Cereal seems to be an exception to that.
Cereal prices are vastly different from store to store.
Some people will go to different stores for specific items because they know they can find them cheaper somewhere else.
Other people are going to buy all of their items in one place because they do not want to go to multiple stores.
The latter group falls prey to whatever price the store wants to charge for their goods.
Cereal companies allow the stores in which their cereal is sold to set their price.
They do not control what price the store charges.
Cereal is an expensive item.
The stores continue to raise the prices because consumers continue to pay the price.
Stores in the same city can have a $3 or more difference in the cost of the cereal.
If you are willing to check the prices across several stores and always shop at the one where it is the least expensive, then you may still pay a lot for cereal, just not as much.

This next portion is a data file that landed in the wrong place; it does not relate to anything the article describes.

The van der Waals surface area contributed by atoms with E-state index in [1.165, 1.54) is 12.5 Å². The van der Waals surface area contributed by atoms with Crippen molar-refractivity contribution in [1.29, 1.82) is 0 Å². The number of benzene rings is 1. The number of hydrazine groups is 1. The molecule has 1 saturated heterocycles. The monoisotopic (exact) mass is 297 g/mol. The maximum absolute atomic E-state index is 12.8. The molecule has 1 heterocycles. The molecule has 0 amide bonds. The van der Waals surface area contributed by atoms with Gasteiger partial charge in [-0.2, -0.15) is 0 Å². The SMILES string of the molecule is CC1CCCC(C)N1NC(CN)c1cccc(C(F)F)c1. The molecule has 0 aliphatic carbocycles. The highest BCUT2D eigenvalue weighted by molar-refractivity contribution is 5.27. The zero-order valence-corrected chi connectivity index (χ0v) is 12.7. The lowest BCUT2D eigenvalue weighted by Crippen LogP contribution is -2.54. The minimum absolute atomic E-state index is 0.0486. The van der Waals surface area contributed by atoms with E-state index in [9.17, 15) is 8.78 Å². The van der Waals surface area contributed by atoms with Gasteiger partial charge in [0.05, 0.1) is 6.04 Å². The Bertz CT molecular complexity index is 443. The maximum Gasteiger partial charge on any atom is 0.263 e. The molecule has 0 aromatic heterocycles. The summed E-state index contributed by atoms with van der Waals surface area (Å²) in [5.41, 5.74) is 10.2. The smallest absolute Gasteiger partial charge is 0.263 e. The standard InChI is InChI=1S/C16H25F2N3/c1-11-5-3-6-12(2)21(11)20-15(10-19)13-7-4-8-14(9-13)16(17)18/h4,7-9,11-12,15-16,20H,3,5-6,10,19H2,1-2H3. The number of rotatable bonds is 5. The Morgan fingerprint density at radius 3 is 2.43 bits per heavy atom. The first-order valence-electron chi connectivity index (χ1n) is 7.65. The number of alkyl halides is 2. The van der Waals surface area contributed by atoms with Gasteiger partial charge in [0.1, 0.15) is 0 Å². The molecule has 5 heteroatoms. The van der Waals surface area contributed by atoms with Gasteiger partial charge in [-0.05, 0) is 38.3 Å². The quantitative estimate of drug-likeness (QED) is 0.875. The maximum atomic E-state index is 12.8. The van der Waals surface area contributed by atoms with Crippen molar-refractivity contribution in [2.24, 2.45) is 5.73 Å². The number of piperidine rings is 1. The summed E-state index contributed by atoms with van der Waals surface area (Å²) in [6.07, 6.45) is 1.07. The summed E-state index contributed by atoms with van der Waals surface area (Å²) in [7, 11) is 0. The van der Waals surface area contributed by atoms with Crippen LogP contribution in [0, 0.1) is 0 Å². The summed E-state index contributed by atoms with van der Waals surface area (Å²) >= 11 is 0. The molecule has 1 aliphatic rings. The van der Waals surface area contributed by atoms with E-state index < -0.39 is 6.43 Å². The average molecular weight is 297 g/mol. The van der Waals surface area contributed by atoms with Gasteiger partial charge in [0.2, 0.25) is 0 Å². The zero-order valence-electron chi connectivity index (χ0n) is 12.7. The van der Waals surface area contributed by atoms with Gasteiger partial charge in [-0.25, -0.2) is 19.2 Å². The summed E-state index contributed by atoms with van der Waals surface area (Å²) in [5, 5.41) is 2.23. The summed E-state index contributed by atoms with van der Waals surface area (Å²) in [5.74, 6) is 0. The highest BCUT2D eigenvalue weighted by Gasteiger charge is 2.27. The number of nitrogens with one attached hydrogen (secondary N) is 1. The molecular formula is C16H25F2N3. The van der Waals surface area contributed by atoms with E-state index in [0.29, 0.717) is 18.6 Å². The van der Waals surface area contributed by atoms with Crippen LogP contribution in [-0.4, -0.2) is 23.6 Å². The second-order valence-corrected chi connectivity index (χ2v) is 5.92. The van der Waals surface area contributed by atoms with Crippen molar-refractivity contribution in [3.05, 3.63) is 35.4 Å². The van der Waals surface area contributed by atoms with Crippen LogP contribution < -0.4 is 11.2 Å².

6. Decreased Demand For Cereal
Supply and demand is a huge factor in the cost of your cereal.
Cereal is not what it used to be.
There was a ton when it was drenched in sugar, dyes, and preservatives.
Companies have cleaned up their cereal a bit and changed the taste along the way.
The cereal is not how we remember it from our childhood, and we are less willing to buy it.
The better ingredients combined with less desire to purchase have caused the prices to increase.
People are changing their diets today.
They are more focused on healthy foods and better eating.
We have learned a great deal about refined sugar and carbohydrates over the years.
As a result, many people are leaving cereal behind for healthier options at the breakfast table.
This change in diet has decreased the demand for cereal, which means less is sold, and less money is put in the pockets of the manufacturers.